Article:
Puppy 5.3 install on an early 1ghz AMD MicronPC
I'm a Linux Hatchling, and am just starting to learn this thing called Linux. I had problems loading Puppy 5.3, and even the latest and greatest Linux Mint 13 Maya onto this box over the past few weeks. I'm happy to report that I have succeded in installing Wary Puppy 5.3 on this 12 year old box, and am typing to you now from it with my findings.
(Sorry about the typo's, don't have my office package yet)
I found that this Micron PC Millennia XP with the Athlon 1ghz processor was first introduced back in November 2000. This was a great machine for its day that included 4 USB ports. The motherboard is made by Aurura with 6 PCI slots, and can handle up to 2GB ram. It came with a CD/RW, CD/DVD, and a standard floppy. It also has room for two Hard Drives.
I have an nvidia tnt 2 video card, and a 40gb hard drive with 1gb of kingston ram and a standard 3 com NIC with a Creative SB Live! Sound card.
My intent was to eleminate the Wind XP that was so contanminated, and make this a stand alone Linux OS machine that I can learn on. I found Puppy can be loaded directly to the RAM via Live CD, and I could re- partition the hard drive easily- which it did!
The problems I had with just beginning with Linux, was I knew not what I was doing, (and still don't), nor was/ is there a concise "How To" manual easily available. Basically, you have to hunt and ask- research and try.
For anyone getting into Linux, this is not for the faint of heart. If you want pretty pictures, neon lights, silicon breasts or botox- Linux is not for the bubblegum instant gratification crowd. However, if you don't mind "thinking", and putting forth effort, the reward is amazing! Freedom is something to fight for, and once had, fight to maintain.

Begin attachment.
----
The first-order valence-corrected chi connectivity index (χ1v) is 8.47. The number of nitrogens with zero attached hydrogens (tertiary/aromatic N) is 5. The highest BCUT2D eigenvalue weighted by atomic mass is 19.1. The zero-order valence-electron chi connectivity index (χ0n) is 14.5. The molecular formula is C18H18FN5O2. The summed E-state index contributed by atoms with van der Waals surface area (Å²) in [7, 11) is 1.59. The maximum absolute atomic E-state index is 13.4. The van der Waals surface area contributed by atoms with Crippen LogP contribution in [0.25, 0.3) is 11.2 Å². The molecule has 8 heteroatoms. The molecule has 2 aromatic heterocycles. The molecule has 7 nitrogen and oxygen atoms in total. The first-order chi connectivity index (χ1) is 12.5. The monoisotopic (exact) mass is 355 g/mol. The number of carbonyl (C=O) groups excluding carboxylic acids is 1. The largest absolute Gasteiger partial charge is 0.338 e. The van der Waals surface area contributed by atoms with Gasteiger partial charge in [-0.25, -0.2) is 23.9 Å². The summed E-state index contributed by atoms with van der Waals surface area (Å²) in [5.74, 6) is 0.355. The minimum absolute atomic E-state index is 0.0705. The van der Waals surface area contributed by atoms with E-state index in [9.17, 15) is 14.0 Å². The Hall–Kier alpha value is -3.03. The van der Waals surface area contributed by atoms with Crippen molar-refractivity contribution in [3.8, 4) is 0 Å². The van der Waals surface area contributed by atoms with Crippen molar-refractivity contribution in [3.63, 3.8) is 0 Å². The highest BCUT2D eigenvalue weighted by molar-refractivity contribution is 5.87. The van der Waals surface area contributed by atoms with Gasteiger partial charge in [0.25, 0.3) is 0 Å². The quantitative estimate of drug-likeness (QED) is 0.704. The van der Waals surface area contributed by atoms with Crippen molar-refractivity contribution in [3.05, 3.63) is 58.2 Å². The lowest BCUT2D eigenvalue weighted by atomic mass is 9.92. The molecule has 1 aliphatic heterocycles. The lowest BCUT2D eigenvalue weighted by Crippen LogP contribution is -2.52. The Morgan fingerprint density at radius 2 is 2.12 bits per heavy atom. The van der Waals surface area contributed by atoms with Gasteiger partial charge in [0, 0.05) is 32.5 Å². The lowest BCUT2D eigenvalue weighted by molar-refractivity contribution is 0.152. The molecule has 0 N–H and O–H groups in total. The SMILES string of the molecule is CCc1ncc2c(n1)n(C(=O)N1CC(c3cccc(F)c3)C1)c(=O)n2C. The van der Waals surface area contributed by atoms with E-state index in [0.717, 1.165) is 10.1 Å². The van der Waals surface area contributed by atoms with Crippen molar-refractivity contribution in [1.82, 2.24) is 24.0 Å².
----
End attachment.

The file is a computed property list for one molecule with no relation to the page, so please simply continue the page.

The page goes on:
1) The problem I found is that ancient USB support that I have for my Aurora mother board does not work for the input/ output devices. Even their BIOS library never resolved this issue.
Solution: Went to thrift store and bought a couple of the best looking PS/2 Keyboards they had for $3.99 each.
2) I learned the hard way for Wary Puppy, /boot and /root need only be in one partition. The source of this info is from the creator of Puppy, on the wary puppy forum board. (I can't explain why just yet)
Solution: I made my first partition sda1 as ext2 and left 2 mib in the front end for Grub to use. The partition size I made at 5gb.
(I know this may seem large for most, however, I wanted there to be enough room in this partition in case of things I don't know about)
The next partition I made was sda2, as an Extended partition for my future logical drives to go. No logicals established just yet.
My next partition established is called sda3, in ext3 which is the /home partition. I think this is where all the back end programs reside for now. Things like Adobe, office libre, etc...
The final partition is my Swap partition. sda4 needs to be set as linux-swap, and I set mine to 2gb in size. My ram is 1gb, and there seems to be many opinions about how big Swap should be.
Now that I had my partitions created, I left my live CD in the drive and powered down the machine without saving.
1) Power up the machine
2) As soon as the Puppy logo appears, press F2
3) at the command line enter
Puppy will load into RAM only.
4) go through the selection screens for language, time, and video
5) once puppy is loaded, your available partitions will appear, as well as your CD.
6) right click on your CD icon, and select 'Run pmount puppy drive mounter.
7) select the CD drive with your disk thats in it.
8) Now, go to Menu--> Setup --> Puppy Universal Installer.
9) Select sda1 --> Full
10) After the install, go to Menu --> System --> Grub Legacy Bootloader Config
11) Select 'Simple' --> Standard --> type in '/dev/sda1'
12) Destination = MBR
13) Unmount all partitions
14) Menu --> power off
15) Yellow screens will pop up now.
16) Save to file --> Administrator --> Continue --> sda1 --> Max Storage --> Default (warysave.2fs) --> Normal --> 512mb --> Yes, Save
17) Finally, Copy .sfs from CD
18) Machine will power down now.
19) power up and remove cd from tray quickly.
20) Grub should come up with a blue selection screen
21) Select Linux on sda1
22) go through selection stuff again (Language, time, video)
23) Vual- La! This should do it!
This worked for my machine. I'm finding that there are sometimes twiks, and stuff that have to be made depending on your specific hardware. Like for mine, using a USB thumb drive, USB keyboard or USB Mouse doesn't work for boot up.